Cannon Hill Park, Birmingham

Autism Awareness Week

An Autism charity is holding a 'Rainbow Walk' in Cannon Hill Park in Birmingham to celebrate World Autism Awareness Week.

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Autistic teen prisoner wins damages

An autistic teenage prisoner who was left distressed and intimidated by noisy adult criminals at a magistrates court has won the right to damages from the Ministry of Justice, reports Strand News.

The Birmingham boy, now 15, was at the Birmingham court for a hearing over an alleged breach of bail - but had to be put into an adult cell because the children's area was being refurbished.

It left the then 13-year-old "incredibly distressed" by the shouts of angry cons and having to walk closely past two adult prisoners on his way to an interview room. His lawyers claimed that putting him near adult prisoners in the cells area at the court breached both UK and European laws.

Man who fell from Bullring dies

Anthony Hollis, 49-years old

Parents of a man who fell from the Bullring shopping centre in Birmingham, have turned off their son's life support machine, eight days after he climbed over the railings.

On Sunday afternoon, the couple gave medical staff permission to switch off the equipment after finding out that their son, 49-year old Anthony Hollis, had suffered massive brain injuries and multiple breaks.

Anthony, who suffered from autism and epilepsy, died at Edgbaston’s Queen Elizabeth Hospital.

Anthony's parents, Linda and Philip Hollis, say it was a 'cry for help' after he'd been targetted by conmen.

The men who gained the trust of Anthony, arrived on the doorstep of his sheltered accommodation knowing his name, address and medical conditions.

Linda and Philip Hollis, Anthony's parents

'It was a cry for help' say parents of a man who fell from the Bullring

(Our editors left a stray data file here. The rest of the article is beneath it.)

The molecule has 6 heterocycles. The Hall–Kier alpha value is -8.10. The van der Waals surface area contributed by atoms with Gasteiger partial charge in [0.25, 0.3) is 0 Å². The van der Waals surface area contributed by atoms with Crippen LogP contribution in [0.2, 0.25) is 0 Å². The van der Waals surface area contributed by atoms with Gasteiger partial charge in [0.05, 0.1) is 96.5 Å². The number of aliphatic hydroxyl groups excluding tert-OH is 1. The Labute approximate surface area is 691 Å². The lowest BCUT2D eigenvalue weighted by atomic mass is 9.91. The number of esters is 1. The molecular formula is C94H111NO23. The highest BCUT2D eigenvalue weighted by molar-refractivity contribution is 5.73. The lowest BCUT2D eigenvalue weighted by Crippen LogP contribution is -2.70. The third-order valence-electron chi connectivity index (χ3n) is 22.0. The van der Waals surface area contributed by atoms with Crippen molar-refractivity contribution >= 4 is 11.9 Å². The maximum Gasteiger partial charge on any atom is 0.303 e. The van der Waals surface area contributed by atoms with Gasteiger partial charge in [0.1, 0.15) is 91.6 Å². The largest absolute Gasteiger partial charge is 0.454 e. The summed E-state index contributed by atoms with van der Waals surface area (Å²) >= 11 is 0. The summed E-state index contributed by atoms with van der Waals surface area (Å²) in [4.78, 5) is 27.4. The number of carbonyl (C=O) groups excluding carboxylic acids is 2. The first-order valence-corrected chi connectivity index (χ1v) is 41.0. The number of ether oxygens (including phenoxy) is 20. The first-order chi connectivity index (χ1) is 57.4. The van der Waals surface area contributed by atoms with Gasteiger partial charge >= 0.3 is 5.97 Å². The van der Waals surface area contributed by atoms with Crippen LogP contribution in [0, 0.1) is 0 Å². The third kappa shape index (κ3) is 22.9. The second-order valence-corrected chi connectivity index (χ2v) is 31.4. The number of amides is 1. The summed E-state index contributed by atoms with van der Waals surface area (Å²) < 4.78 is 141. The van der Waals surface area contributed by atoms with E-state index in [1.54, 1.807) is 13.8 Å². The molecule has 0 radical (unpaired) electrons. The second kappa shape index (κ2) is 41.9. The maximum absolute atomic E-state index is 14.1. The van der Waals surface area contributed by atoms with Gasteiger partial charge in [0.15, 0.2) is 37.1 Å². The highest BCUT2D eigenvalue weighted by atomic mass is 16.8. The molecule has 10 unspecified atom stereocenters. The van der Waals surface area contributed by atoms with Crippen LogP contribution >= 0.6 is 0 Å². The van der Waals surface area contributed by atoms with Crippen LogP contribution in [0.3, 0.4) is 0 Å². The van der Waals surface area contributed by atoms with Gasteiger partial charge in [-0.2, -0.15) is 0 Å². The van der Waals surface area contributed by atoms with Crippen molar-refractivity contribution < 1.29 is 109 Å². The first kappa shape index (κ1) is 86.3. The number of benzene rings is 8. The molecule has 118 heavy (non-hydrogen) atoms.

The parents of a man who's fighting for his life in hospital after falling from the top floor of the Bullring at the weekend say it was a 'cry for help' after he'd been targetted by conmen.

49-year old Anthony Hollis has autism and epilepsy and his parents believe he was targetted because he's vulnerable.

The men who gained the trust of Anthony, arrived on the doorstep of his sheltered accommodation knowing his name, address and medical conditions.

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Family 'feel let down' as autistic boy has funding cut because he turned six

Dad Kevin with Daniel Harrison Credit: ITV Central

Daniel Harrison has made remarkable improvements in recent months. As a baby he suffered from an acid reflex which gave him a phobia of putting things in his mouth, a problem made harder to treat by his autism.

Daniel was able to eat for the first time this year Credit: ITV Central

But this year he stopped being fed through a tube into his stomach and started eating for the first time. Now his dad Kevin is worried about his future progress. A cut in his funding for speech and language therepy was triggered by his 6th birthday.

Daniel Harrison suffered an acid flux when he was a baby, he has developed a phobia and refused to put food in his mouth Credit: ITV Central

We last saw Daniel in July this year just before he went to Austria for specialist treatment. The family had to raise £25,000 because the treatment is not avaible in the UK. Now the family feel they've been let down again.

This will be the first Chirstmas where Daniel can try a bit of chirstmas dinner and while improvments like that are remarkable - progress could be slower in the future.

Boy with autism has funding stopped because he turned six

Nottinghamshire Primary Care Trust says they have limited funding available Credit: ITV Central

An boy with autism from Nottinghamshire has had his speech and language therapy stopped, because he's too old. Six-year old Daniel Harrison is struggling at school without the therapy.

Nottinghamshire Primary Care Trust says they have limited funding available. His father is calling for a judicial review.

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